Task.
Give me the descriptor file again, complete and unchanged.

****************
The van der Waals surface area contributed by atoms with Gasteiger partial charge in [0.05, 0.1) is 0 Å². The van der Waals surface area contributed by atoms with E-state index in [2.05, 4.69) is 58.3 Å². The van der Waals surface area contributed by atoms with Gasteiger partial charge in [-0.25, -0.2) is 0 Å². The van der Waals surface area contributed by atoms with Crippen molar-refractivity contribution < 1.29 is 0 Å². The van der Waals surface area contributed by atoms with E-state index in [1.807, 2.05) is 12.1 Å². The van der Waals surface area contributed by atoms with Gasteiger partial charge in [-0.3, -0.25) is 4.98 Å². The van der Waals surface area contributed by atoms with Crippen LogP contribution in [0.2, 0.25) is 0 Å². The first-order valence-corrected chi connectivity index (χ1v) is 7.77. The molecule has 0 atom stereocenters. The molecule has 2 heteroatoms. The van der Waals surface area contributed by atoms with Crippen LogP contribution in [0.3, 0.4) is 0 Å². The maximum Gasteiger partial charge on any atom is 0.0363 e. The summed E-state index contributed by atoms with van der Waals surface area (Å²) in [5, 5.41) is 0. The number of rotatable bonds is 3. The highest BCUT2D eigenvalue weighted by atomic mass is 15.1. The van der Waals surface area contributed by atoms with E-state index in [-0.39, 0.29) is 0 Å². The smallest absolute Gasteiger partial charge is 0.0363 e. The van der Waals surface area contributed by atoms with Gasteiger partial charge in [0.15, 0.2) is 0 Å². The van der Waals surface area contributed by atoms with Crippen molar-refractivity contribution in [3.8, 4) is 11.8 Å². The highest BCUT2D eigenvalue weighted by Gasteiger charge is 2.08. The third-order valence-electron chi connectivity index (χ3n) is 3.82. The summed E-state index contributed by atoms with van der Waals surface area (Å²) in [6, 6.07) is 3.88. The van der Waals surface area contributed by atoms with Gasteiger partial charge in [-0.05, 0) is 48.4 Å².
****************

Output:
The van der Waals surface area contributed by atoms with Gasteiger partial charge in [0.05, 0.1) is 0 Å². The van der Waals surface area contributed by atoms with E-state index in [2.05, 4.69) is 58.3 Å². The van der Waals surface area contributed by atoms with Gasteiger partial charge in [-0.25, -0.2) is 0 Å². The van der Waals surface area contributed by atoms with Crippen molar-refractivity contribution < 1.29 is 0 Å². The van der Waals surface area contributed by atoms with E-state index in [1.807, 2.05) is 12.1 Å². The van der Waals surface area contributed by atoms with Gasteiger partial charge in [-0.3, -0.25) is 4.98 Å². The van der Waals surface area contributed by atoms with Crippen LogP contribution in [0.2, 0.25) is 0 Å². The first-order valence-corrected chi connectivity index (χ1v) is 7.77. The molecule has 0 atom stereocenters. The molecule has 2 heteroatoms. The van der Waals surface area contributed by atoms with Crippen LogP contribution in [0.3, 0.4) is 0 Å². The maximum Gasteiger partial charge on any atom is 0.0363 e. The summed E-state index contributed by atoms with van der Waals surface area (Å²) in [5, 5.41) is 0. The number of rotatable bonds is 3. The highest BCUT2D eigenvalue weighted by atomic mass is 15.1. The van der Waals surface area contributed by atoms with E-state index in [-0.39, 0.29) is 0 Å². The smallest absolute Gasteiger partial charge is 0.0363 e. The van der Waals surface area contributed by atoms with Gasteiger partial charge in [0.15, 0.2) is 0 Å². The van der Waals surface area contributed by atoms with Crippen molar-refractivity contribution in [3.8, 4) is 11.8 Å². The highest BCUT2D eigenvalue weighted by Gasteiger charge is 2.08. The third-order valence-electron chi connectivity index (χ3n) is 3.82. The summed E-state index contributed by atoms with van der Waals surface area (Å²) in [6, 6.07) is 3.88. The van der Waals surface area contributed by atoms with Gasteiger partial charge in [-0.05, 0) is 48.4 Å².